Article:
Quote: Meretricious and a Happy New Year (1930 December 6)

Garson O'Toole adsgarsonotoole at GMAIL.COM
Fri Dec 10 18:36:01 UTC 2010

On BBC radio in the 1970s an interviewer once told Gore Vidal that his
novel Lincoln was meretricious, and he responded:

Really? Well, meretricious and a happy New Year to you too!

This repartee is recorded in an entry in the Oxford Dictionary of
Humorous Quotations (2008) that traces the pun back to a "NBC radio
show starring the Marx Brothers, Flywheel, Shyster and Flywheel, in
1933" and "Franklin P. Adams in the 1930s".

Here is an excerpt from a Walter Winchell column in 1930 that mentions
members of the Algonquin Round Table and includes the pun. Perhaps
some list member can help with the interpretation of one of the puns
in the passage that is based on Arizona.

Cite: 1930 December 6, Wisconsin State Journal, On Broadway by Walter
Winchell, Page 3, Madison, Wisconsin. (NewspaperArchive)

Making up sentences with certain words still remains one of the most
amusing parlor pastimes. They were cleverly toying with puns again
last night. The name of Sessue Hayakawa came up and someone remembered
how Woollcott once used: "Hayakawa keep 'em down on the farm?" And F.
P. A. clowned with Theopholis, viz: "That was Theopholis book I ever

Then this: "That was no lady. Arizona my wife!" And: "She drinks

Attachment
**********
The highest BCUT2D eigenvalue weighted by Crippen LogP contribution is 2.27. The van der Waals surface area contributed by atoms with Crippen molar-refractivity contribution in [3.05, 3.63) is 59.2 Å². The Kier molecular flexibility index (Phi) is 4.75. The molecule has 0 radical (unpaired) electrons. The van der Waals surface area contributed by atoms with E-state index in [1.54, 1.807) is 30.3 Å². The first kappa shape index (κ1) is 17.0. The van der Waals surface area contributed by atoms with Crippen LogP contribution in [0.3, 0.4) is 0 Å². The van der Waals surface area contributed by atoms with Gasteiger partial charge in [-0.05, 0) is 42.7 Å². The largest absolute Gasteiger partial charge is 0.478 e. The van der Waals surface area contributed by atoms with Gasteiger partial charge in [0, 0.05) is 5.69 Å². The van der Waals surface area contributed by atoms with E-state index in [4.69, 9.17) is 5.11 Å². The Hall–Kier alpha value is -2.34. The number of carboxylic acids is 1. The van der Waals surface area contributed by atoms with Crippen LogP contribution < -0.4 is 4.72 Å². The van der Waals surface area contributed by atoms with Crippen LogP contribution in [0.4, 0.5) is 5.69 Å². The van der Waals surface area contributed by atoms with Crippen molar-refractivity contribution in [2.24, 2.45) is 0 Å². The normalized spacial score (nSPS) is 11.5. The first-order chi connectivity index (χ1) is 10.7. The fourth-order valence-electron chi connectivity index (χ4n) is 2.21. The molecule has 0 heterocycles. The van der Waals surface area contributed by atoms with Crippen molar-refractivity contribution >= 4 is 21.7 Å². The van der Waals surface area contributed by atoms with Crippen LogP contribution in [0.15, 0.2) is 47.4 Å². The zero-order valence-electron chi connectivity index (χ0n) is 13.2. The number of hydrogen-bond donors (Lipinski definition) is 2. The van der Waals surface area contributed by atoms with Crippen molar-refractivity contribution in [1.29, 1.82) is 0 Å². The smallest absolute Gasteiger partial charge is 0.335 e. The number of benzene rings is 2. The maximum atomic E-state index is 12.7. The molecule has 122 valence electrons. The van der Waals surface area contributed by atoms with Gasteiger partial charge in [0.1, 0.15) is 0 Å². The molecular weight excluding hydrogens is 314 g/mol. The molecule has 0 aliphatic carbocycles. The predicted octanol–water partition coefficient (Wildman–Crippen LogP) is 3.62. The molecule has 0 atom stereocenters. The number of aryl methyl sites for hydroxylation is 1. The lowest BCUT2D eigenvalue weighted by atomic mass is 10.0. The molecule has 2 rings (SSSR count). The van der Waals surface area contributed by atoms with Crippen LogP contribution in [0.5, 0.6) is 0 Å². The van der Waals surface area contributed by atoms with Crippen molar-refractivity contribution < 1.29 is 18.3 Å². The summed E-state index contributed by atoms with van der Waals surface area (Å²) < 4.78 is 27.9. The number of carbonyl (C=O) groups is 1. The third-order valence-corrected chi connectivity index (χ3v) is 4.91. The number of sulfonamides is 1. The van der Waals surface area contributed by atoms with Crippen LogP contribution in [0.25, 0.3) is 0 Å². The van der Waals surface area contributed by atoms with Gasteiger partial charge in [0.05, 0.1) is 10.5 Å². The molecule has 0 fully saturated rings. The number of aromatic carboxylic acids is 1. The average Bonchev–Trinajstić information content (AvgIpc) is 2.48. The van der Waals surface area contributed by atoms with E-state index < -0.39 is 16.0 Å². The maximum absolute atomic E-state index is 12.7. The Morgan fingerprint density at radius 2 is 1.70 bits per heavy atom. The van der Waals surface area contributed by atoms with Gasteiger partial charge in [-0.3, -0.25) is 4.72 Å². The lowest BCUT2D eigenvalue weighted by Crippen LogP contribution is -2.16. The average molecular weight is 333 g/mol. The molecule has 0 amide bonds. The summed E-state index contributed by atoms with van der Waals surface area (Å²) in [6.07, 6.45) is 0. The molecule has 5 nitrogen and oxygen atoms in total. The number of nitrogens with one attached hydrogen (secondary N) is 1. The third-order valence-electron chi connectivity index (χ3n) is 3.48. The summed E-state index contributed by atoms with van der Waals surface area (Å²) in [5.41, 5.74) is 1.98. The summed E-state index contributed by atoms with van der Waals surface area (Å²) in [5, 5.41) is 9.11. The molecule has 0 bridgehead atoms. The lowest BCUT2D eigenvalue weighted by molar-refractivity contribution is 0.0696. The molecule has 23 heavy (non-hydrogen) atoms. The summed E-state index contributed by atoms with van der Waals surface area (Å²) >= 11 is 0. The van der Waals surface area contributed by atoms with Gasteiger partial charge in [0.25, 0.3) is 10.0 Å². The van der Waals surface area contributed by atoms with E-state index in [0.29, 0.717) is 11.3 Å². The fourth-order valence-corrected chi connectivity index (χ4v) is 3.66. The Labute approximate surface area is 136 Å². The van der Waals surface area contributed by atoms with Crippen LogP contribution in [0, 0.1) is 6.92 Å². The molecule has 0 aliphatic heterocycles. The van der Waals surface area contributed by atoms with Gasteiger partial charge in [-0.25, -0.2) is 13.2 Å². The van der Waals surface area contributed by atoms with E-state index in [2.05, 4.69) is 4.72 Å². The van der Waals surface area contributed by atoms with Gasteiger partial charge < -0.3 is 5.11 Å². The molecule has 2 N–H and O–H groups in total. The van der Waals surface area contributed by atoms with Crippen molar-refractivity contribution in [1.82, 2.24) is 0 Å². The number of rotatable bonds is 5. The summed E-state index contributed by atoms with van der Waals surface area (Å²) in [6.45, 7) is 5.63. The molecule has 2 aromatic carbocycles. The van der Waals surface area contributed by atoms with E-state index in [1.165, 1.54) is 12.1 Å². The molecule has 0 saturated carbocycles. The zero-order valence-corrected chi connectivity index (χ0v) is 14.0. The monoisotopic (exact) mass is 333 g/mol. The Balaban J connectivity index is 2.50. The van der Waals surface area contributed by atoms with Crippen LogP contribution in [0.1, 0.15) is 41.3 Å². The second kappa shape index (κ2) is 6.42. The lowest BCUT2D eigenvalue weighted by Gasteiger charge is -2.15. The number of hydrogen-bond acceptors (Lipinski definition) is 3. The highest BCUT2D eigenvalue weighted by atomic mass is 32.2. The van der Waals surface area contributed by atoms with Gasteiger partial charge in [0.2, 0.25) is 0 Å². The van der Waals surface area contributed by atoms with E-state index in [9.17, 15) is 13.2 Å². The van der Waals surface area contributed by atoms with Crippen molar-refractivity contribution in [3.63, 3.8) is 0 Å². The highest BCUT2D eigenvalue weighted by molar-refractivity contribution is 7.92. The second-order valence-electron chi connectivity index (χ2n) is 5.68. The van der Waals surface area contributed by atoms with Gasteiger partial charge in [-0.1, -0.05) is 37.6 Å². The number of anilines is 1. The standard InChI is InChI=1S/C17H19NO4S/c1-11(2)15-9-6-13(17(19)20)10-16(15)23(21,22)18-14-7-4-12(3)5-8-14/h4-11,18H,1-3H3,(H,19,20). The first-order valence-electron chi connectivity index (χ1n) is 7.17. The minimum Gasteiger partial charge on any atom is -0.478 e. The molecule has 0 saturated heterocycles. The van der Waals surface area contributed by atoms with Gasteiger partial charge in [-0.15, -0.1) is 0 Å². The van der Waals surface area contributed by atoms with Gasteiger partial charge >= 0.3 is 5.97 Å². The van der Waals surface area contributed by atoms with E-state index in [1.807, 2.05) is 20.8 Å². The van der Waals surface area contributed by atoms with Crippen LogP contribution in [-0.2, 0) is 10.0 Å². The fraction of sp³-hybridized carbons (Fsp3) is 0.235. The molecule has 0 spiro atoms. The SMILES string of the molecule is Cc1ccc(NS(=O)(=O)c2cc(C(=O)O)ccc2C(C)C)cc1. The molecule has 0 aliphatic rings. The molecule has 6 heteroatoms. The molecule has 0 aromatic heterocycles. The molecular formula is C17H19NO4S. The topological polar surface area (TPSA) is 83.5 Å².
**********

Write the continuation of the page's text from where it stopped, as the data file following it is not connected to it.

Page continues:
Anticipates terribly!" It was decided, too, that the most famous is
"Sanctuary much for the buggy ride," and that one of the cleverest
contains the word Meretricious—like this: "Meretricious and a Happy
New Year!"

However —  Dorothy Parker's sentence with the word "congeal" is our
favorite silly. Dorothy uses it this way: "Jack congeal went up the

Here is my interpretation for Arizona and the rest. Alternative
suggestions are welcome:
Arizona: there was only, that was only, it was only.

Hayakawa: how you gonna; Theopholis: the awfulest;; Anticipates: and
dissipates; Sanctuary: thank you very; Meretricious: Merry Christmas;
Congeal: and Jill.

F.P. A. probably refers to Franklin P. Adams. The initials are given
as E. P. A. in one instance of the newspaper column and F. P. A. in
another instance. I think E. P. A is a misprint.


The American Dialect Society - http://www.americandialect.org

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